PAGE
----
Compagnie Käfig Intermingles Reality and Invention

Dancers Sliced Their Way Around Interactive Virtual World

Compagnie Käfig

Laurent Philippe

Compagnie Käfig

When Mourad Merzouki formed Compagnie Käfig back in 1996, his company’s name revealed a firm refusal to conform to any one-dance genre (“käfig” means “cage” in Arabic and German). With his latest creation, Pixel, Merzouki has added interactive technology to his growing list of styles, which has also included hip-hop, martial arts, capoeira, circus arts, and contemporary dance. What makes his work undeniably effective is an adept ability to weave each seemingly contrasting genre into a wave of movement so cohesive one is apt to find themselves lulled into a durational trance where reality and invention are nearly indistinguishable.

For the company’s Santa Barbara debut, Merzouki framed the Granada Theater’s stage with lights, lasers, and digital projections as 11 dancers sliced and flexed their way around an interactive virtual world. Echoes of liquid movement rippled from one dancer over to another, shape-shifting from contemporary dance to acro-sport to hip-hop in weightless transition. Delicate introductions roared into pulsating, flight-bound movement (Marc Brillant lived up to his name with a Cyr wheel performance utterly pure in form and execution, inciting a chorus of primordial howls from the audience). Even a discipline as glaringly distinctive as contortion (the company’s Elodie Chan is among the best) found synchronicity in a passionate pas de deux, casually transforming into pedestrian movement that was interspersed throughout the program.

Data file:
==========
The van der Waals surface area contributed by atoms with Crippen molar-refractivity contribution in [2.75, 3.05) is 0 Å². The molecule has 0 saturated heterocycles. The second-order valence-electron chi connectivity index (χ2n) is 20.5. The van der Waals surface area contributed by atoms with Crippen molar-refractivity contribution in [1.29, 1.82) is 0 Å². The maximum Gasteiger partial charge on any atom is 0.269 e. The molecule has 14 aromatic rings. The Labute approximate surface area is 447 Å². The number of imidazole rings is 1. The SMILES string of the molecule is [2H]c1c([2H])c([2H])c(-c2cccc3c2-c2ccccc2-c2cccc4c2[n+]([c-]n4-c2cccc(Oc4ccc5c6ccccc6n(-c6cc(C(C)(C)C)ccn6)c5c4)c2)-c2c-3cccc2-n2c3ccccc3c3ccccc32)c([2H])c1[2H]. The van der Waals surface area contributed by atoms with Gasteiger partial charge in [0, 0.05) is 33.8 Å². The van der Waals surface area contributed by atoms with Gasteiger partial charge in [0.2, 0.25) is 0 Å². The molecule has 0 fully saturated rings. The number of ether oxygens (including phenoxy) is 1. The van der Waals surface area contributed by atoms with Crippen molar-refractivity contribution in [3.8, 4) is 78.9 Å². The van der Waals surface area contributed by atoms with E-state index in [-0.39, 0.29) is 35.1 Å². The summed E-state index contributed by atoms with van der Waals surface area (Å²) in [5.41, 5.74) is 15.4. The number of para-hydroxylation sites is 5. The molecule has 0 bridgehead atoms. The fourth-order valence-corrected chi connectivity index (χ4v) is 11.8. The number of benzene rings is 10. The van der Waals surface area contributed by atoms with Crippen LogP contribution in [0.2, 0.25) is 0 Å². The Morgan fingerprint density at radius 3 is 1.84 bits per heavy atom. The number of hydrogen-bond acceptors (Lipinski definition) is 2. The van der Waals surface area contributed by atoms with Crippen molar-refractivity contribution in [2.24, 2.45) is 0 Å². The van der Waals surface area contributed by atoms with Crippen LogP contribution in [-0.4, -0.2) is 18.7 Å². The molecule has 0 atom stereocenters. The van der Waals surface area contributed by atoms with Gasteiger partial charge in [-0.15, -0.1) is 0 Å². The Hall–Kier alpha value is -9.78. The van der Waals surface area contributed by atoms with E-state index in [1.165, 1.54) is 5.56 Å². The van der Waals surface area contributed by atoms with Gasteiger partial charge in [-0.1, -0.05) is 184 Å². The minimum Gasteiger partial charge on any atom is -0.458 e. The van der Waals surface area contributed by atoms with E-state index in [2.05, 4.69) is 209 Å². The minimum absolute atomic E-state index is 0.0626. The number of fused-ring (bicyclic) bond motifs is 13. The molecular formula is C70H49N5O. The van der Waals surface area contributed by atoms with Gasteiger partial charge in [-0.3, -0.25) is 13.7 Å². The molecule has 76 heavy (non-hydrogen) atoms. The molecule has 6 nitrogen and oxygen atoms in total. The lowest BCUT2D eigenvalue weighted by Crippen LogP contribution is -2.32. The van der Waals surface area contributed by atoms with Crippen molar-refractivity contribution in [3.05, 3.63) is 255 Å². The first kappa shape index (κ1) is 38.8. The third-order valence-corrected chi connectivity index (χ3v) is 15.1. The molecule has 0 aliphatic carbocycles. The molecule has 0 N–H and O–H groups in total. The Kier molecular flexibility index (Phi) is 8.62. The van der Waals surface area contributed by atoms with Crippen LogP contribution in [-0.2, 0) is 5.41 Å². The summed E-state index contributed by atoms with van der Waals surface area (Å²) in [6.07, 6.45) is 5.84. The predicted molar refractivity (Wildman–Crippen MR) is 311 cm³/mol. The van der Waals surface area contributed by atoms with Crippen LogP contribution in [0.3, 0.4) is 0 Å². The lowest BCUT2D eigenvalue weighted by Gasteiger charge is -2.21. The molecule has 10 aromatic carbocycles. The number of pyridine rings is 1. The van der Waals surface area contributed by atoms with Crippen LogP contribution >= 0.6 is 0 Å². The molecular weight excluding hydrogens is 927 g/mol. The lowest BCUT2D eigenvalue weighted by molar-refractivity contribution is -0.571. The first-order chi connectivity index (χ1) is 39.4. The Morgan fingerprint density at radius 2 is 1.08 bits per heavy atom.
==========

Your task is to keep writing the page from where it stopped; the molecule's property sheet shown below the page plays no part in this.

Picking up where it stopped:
If Merzouki set out to reflect the ominous peril of a society drowning in its own computer dependence, he absolutely failed. In Pixel, technology has never looked more optimistic — or utterly beautiful.